INTRODUCTION: The COVID-19 pandemic has disproportionately affected patients who have undergone solid organ transplantation (SOT). OBJECTIVES: We aimed to assess a cohort of transplant recipients who developed COVID­19, with a focus on immunosuppressive regimen, blood tacrolimus levels, clinical course, and patient and graft outcomes. PATIENTS AND METHODS: During the first 12 months of the pandemic, we identified ambulatory SOT recipients, including kidney, liver, and heart transplant recipients, diagnosed with SARS­CoV­2 infection. Baseline and follow­up data on graft function, immunosuppression, and patient and graft outcomes were assessed. RESULTS: Of the 2091 ambulatory patients, we identified 201 transplant recipients (9.6%) with SARS­CoV­2 infection (kidney transplant, n = 112; heart transplant, n = 56; liver transplant, n = 33). Patients after recent kidney (during 2015-2020) or heart (during 2020) transplant were significantly more often diagnosed with COVID ­19 than patients with a longer time since transplant. Additionally, blood trough tacrolimus levels measured during or shortly after COVID­19 in 23 kidney graft recipients were significantly increased by a median of 76.1% (interquartile range, 47.4%-109.4%) relative to predose trough levels. However, liver function parameters were not elevated, necessitating a tacrolimus dose reduction in 73.9% of the patients. CONCLUSIONS: In our study, kidney transplant recipients showed significant disturbances of tacrolimus metabolism, which may account for kidney function worsening during COVID­19. Moreover, infection was more common in patients with recent kidney or heart transplant, which suggests that the level of immunosuppression may affect morbidity related to SARS­CoV­2 infection.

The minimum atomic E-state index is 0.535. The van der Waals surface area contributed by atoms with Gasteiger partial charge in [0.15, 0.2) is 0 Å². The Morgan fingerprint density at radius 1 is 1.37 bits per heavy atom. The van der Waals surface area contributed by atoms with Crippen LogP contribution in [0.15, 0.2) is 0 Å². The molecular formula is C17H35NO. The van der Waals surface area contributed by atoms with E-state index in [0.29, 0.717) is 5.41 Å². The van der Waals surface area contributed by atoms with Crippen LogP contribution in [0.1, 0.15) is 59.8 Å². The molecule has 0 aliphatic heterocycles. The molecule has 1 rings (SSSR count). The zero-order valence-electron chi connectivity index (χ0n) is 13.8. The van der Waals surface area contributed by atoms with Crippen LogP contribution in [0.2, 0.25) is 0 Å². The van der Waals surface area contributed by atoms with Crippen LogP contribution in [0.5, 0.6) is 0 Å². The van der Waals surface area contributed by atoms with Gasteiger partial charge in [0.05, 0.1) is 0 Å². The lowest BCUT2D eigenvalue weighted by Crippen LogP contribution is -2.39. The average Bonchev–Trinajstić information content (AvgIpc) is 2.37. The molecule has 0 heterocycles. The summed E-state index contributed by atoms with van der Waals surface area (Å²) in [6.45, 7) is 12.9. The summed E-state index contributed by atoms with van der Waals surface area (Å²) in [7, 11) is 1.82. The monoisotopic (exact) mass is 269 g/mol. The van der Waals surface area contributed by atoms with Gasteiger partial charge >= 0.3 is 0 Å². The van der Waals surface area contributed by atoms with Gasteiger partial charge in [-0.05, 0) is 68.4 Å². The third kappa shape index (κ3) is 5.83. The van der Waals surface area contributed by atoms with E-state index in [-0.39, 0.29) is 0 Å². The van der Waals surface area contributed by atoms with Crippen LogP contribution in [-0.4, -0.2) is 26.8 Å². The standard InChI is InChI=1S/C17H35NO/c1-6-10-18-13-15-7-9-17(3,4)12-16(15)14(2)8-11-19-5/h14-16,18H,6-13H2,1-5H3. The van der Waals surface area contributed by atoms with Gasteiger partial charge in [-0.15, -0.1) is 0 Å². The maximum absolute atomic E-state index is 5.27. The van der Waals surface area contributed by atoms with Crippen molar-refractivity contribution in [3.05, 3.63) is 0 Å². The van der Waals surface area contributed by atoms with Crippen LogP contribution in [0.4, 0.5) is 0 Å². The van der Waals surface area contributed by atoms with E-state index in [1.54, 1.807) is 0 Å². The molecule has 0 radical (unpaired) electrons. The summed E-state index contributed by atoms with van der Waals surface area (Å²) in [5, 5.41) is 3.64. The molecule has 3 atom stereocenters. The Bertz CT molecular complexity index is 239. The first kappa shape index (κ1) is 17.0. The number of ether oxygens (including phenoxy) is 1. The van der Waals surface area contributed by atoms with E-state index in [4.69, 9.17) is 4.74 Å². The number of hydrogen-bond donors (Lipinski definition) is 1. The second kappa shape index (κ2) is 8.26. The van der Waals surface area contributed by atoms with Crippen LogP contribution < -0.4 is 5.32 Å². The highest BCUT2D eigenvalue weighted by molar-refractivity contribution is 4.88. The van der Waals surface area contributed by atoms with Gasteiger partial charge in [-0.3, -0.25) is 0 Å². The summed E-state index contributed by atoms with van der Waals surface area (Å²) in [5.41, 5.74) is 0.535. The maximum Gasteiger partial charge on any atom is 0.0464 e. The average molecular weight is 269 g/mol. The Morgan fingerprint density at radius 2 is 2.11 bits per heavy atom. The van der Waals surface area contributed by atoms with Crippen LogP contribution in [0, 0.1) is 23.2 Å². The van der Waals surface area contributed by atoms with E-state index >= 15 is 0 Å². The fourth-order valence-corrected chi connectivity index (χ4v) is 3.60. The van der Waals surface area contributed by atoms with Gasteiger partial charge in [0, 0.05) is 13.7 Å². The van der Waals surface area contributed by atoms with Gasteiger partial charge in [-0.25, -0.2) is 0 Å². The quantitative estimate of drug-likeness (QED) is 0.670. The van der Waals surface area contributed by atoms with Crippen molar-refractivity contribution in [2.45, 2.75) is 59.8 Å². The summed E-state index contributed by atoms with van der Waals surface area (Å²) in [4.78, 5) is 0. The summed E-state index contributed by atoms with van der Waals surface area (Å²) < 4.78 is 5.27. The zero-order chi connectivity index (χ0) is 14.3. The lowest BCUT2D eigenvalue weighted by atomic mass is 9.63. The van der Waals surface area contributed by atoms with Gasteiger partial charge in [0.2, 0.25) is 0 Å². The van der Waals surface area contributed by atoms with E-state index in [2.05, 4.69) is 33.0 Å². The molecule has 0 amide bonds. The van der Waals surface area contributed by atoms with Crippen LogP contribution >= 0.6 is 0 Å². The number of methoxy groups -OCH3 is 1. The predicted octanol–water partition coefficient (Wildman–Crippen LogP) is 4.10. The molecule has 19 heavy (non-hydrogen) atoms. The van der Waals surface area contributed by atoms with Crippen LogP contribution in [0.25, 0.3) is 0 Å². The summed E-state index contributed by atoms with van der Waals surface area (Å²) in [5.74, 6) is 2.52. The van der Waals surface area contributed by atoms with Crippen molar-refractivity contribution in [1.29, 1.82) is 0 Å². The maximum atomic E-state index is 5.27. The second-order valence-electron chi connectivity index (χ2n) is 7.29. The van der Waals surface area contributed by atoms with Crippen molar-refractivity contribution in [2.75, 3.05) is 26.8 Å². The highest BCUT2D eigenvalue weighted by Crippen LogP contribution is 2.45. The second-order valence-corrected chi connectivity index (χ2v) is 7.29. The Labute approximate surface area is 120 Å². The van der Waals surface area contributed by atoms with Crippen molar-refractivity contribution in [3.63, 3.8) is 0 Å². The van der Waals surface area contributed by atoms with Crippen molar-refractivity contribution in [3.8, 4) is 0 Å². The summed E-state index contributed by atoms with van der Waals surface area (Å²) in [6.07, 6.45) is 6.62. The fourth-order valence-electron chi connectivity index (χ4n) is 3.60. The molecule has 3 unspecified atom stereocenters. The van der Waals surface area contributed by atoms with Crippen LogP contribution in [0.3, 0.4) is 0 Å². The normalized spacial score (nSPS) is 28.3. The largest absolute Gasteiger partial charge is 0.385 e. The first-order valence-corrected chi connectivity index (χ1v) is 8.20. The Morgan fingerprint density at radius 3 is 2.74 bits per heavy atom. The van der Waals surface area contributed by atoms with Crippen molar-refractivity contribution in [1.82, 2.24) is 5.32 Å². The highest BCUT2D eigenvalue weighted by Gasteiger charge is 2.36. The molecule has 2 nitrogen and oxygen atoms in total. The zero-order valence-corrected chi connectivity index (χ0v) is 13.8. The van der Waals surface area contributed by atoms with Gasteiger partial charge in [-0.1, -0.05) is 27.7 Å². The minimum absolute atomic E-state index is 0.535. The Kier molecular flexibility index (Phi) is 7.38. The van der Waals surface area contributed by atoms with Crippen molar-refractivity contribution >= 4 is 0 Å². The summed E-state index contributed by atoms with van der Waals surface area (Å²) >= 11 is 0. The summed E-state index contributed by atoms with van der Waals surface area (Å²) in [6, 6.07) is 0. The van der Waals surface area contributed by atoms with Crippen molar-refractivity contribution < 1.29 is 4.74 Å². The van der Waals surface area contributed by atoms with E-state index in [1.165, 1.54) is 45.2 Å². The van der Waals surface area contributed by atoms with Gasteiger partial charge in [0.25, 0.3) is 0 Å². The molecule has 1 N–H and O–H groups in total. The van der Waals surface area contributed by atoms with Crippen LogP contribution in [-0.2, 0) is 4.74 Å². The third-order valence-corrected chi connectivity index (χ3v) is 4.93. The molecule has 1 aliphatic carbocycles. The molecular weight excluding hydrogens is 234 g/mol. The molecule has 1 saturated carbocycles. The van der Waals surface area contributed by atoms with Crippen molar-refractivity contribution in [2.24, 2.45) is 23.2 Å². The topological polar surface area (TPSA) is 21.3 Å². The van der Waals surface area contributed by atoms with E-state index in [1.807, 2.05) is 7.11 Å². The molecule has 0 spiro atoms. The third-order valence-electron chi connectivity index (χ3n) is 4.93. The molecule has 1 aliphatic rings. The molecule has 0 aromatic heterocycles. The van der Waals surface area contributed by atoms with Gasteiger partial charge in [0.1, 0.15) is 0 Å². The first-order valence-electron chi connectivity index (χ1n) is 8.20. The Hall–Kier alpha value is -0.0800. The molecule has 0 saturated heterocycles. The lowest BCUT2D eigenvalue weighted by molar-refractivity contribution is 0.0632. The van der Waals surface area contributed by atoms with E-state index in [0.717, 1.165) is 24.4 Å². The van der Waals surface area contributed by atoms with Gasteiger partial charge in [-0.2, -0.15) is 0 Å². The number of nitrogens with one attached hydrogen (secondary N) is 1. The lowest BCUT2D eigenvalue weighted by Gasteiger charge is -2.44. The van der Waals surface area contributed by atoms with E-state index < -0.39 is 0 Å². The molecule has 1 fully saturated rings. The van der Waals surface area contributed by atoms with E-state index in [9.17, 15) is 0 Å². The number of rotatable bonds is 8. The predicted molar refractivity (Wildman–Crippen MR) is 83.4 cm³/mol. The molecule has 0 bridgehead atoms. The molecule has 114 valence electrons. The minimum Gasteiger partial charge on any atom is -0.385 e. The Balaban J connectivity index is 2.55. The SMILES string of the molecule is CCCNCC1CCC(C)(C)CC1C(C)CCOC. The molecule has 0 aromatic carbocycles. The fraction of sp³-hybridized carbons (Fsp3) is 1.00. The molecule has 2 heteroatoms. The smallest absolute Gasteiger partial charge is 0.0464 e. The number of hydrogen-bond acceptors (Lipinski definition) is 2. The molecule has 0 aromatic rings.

Subject(s)
COVID-19 , Organ Transplantation , Humans , Immunosuppressive Agents/adverse effects , Organ Transplantation/adverse effects , Pandemics , SARS-CoV-2 , Transplant Recipients
11.
Transpl Infect Dis ; 24(2): e13788, 2022 Apr.
Article in English | MEDLINE | ID: covidwho-1709062

ABSTRACT